"So, accept the Kasturirangan report, protect the forests that are left. I believe the politics of demarcating, not demarcating, notifying, not notifying is to delay and ensure that the remaining forests are also lost," she alleged.

Narain was responding to queries on the Centre's recent decision to extend the September 4, 2015 draft notification, recognising 56,825 sq.Kms across six states as the Western Ghats Ecologically Sensitive Area.

(Only the headline and picture of this report may have been reworked by the Business Standard staff; the rest of the content is auto-generated from a syndicated feed.)

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Narain flays Kerala govt's decision on Athirappilly project

Renowned environmentalist Sunita Narain today flayed the CPI(M)-led LDF government's decision to implement a hydro-power project at ecologically fragile Athirappilly in Thrissur district of Kerala. "I will not only say it is ecologically bad, but I think, economically also it is a very stupid project," she told reporters here. Narain, who was here to attend a book release, said she did not understand the logic behind the move to build an "expensive" hydro-power project downstream of the Chalakudy river, which originates from the Anamudi mountains in the Western Ghats. "So little electricity with so much destruction of forests and biodiversity. I do not understand the logic behind the move to build an expensive project for such little electricity by destroying a beautiful forest there," said Narain, who is the director general of New Delhi-based advocacy group Centre for Science and Environment (CSE). "It is expensive...You will lose forests, you will have biodiversity loss," she ... Renowned environmentalist Sunita Narain today flayed the CPI(M)-led government's decision to implement a hydro-power project at ecologically fragile Athirappilly in Thrissur district of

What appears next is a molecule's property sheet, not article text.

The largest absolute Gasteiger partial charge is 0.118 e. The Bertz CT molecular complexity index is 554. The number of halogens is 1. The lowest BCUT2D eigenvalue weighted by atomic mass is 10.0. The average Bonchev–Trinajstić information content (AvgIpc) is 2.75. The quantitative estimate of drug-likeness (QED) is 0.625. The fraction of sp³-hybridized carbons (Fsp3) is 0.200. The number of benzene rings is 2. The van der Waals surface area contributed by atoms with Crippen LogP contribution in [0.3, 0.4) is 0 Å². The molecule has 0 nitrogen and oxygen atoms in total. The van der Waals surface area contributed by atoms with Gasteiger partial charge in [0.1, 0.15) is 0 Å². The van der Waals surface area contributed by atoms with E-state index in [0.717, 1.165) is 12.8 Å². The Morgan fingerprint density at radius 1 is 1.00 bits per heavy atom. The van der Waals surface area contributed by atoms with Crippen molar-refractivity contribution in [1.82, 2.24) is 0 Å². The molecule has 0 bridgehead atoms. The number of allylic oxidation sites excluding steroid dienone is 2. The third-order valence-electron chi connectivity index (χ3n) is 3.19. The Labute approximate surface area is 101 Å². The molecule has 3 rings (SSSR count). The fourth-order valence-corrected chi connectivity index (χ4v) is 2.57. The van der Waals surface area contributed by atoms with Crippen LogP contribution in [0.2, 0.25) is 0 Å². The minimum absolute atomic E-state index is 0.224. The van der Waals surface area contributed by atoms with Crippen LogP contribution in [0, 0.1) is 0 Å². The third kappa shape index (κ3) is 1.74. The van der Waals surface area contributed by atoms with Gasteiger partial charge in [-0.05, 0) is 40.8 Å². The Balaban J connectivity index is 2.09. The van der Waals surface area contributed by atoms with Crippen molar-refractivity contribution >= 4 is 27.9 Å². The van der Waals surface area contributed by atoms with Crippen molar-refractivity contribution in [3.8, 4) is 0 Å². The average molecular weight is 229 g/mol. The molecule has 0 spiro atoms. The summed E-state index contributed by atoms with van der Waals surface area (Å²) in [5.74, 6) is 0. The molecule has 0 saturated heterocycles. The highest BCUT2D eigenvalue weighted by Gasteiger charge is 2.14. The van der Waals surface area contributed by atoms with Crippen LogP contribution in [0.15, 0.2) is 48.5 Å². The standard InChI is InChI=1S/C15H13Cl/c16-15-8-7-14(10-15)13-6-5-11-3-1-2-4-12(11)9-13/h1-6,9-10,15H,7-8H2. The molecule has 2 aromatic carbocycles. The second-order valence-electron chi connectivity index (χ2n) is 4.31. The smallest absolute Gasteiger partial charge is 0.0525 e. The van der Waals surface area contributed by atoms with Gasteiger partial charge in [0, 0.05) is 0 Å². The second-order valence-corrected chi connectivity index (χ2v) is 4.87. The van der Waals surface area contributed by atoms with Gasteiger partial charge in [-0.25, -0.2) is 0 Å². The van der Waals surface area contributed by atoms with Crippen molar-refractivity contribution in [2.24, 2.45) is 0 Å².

"I will not only say it is ecologically bad, but I think, economically also it is a very stupid project," she told reporters here.

Narain, who was here to attend a book release, said she did not understand the logic behind the move to build an "expensive" hydro-power project downstream of the Chalakudy river, which originates from the Anamudi mountains in the Western Ghats.

"So little electricity with so much destruction of forests and biodiversity. I do not understand the logic behind the move to build an expensive project for such little electricity by destroying a beautiful forest there," said Narain, who is the director general of New Delhi-based advocacy group Centre for Science and Environment (CSE).

"It is expensive...You will lose forests, you will have biodiversity loss," she said.